By Producer
NBC News
updated 6/2/2007 10:53:24 PM ET 2007-06-03T02:53:24

One day after filing papers to form a committee moving him closer to a presidential run, former Tennessee Senator Fred Thompson went before Virginia Republicans, stressing American values and renewed vigilance against what he called "the forces of evil."

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He warned against a rising tide of fundamentalist radicals who he said were targeting America.

"Islamic fundamentalists like nothing more than a mushroom cloud over an American city," he said.

Thompson, the 64-year-old lawyer-turned-actor-turned-politician-turned actor, on Friday formed a fundraising committee , Friends of Fred Thompson Inc., to allow him to raise money and hire a staff — but it would not require him to disclose his donors.

At what could be described as a coming out party Saturday night in Richmond, Thompson said, "After Washington, I longed for the realism and sincerity of Hollywood."

Thompson's message was clearly aimed at GOP conservatives, as he stressed immigration, tax cuts, and the "Hunt for a Red November."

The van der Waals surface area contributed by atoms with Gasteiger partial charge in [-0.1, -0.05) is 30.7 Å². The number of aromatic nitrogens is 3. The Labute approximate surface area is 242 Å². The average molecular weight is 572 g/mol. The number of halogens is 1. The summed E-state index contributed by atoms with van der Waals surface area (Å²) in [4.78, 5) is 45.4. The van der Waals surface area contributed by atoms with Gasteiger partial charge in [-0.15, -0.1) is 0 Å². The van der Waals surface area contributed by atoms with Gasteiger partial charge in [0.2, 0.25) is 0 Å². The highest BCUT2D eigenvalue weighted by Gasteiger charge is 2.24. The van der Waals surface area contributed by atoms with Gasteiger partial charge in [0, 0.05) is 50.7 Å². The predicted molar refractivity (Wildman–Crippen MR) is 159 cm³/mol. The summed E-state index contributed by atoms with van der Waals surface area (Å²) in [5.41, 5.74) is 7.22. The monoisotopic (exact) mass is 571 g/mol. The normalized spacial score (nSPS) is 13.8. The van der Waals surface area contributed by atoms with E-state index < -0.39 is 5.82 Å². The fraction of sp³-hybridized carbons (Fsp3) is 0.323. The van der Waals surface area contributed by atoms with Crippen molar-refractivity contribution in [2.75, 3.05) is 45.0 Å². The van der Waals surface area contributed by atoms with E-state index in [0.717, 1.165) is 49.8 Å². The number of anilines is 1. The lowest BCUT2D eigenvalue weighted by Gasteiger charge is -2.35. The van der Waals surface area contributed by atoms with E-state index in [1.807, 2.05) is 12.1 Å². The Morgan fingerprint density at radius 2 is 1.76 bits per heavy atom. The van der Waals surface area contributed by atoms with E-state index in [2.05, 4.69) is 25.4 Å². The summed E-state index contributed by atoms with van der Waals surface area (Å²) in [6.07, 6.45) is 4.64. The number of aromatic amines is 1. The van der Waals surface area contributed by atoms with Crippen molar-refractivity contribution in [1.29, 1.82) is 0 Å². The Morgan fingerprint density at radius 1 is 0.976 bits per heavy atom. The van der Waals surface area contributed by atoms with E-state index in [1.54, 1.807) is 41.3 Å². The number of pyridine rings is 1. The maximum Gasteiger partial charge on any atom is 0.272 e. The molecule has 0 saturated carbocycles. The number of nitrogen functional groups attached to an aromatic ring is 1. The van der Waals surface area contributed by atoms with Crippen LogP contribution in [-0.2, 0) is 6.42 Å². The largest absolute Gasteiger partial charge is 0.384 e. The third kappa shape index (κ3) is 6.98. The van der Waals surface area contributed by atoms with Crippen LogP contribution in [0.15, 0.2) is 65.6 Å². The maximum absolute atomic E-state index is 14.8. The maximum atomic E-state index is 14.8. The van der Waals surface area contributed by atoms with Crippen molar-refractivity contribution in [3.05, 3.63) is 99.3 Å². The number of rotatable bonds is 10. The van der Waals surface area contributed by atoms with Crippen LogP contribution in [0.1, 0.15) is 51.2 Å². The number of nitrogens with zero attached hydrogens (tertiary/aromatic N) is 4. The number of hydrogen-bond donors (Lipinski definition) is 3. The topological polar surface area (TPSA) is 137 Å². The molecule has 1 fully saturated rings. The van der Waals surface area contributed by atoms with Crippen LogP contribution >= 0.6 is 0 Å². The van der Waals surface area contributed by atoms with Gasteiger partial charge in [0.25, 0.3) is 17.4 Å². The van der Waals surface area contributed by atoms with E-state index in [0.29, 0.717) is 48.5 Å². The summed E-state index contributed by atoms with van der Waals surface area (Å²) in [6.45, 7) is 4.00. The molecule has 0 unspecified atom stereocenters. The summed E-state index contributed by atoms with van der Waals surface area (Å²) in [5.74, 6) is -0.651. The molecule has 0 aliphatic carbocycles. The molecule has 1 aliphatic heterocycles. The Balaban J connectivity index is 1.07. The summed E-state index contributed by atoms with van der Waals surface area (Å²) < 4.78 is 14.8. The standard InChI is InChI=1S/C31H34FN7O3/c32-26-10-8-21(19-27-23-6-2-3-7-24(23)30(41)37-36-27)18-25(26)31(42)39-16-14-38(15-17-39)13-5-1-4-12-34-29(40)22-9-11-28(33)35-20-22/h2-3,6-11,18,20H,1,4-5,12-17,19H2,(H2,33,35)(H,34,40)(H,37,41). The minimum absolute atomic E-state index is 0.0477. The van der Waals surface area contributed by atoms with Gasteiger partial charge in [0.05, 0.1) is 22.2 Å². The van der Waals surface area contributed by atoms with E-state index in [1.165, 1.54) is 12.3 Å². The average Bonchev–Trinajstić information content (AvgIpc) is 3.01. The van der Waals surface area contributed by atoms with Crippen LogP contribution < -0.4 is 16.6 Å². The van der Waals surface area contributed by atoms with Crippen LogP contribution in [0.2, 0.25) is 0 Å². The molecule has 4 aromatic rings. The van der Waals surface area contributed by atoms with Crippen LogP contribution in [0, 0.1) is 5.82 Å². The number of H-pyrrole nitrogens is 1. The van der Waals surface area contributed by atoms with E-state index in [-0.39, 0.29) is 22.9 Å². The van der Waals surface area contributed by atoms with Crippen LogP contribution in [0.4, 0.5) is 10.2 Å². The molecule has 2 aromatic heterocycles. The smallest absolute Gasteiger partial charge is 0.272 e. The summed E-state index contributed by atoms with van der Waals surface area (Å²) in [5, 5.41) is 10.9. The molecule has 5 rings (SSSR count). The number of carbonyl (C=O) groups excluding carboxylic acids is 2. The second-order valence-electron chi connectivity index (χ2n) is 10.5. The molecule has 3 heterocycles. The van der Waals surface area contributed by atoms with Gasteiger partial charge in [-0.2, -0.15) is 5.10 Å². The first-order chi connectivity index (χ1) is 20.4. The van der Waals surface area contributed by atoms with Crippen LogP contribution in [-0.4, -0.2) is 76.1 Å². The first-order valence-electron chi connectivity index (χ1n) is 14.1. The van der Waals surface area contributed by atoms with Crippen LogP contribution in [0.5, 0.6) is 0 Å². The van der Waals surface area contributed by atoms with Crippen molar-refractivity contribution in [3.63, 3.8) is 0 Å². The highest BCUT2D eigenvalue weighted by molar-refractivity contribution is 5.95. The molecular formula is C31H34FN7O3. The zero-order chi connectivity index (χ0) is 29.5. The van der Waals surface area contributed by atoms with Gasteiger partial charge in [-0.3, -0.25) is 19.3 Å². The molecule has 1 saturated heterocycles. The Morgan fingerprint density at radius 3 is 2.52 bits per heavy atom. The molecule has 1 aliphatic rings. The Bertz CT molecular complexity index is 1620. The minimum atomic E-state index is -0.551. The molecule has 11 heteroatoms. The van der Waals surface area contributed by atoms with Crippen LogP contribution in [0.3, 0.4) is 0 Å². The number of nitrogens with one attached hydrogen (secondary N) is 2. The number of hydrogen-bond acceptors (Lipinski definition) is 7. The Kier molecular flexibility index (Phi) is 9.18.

Setting the stage for an announcement?
His speech contrasted from an earlier appearance before the Lincoln Club in Orange County, Calif., where Thompson did not stick to a script and spoke off the cuff. Some in the audience last month felt he was unfocussed.

But before Saturday's speech Thompson let it be known that he may not have the fire in the belly some other candidates claim. He said that he never really had the desire to run for the presidency.

"I've never desired to hold the office particularly," he told the Associated Press.

"In fact, not at all," he said, "but at this stage of things, I sometimes think I do desire the opportunity to do some of the things that only a president can do."

He ended his speech with a vague reference to his own presidential ambitions: "America is calling on us to provide great leaders; I think America is calling on us again."

So will Thompson announce he is a candidate for president?

"Doesn't mean that it won't be, but it certainly hasn't been decided that it will be," he told NBC News.

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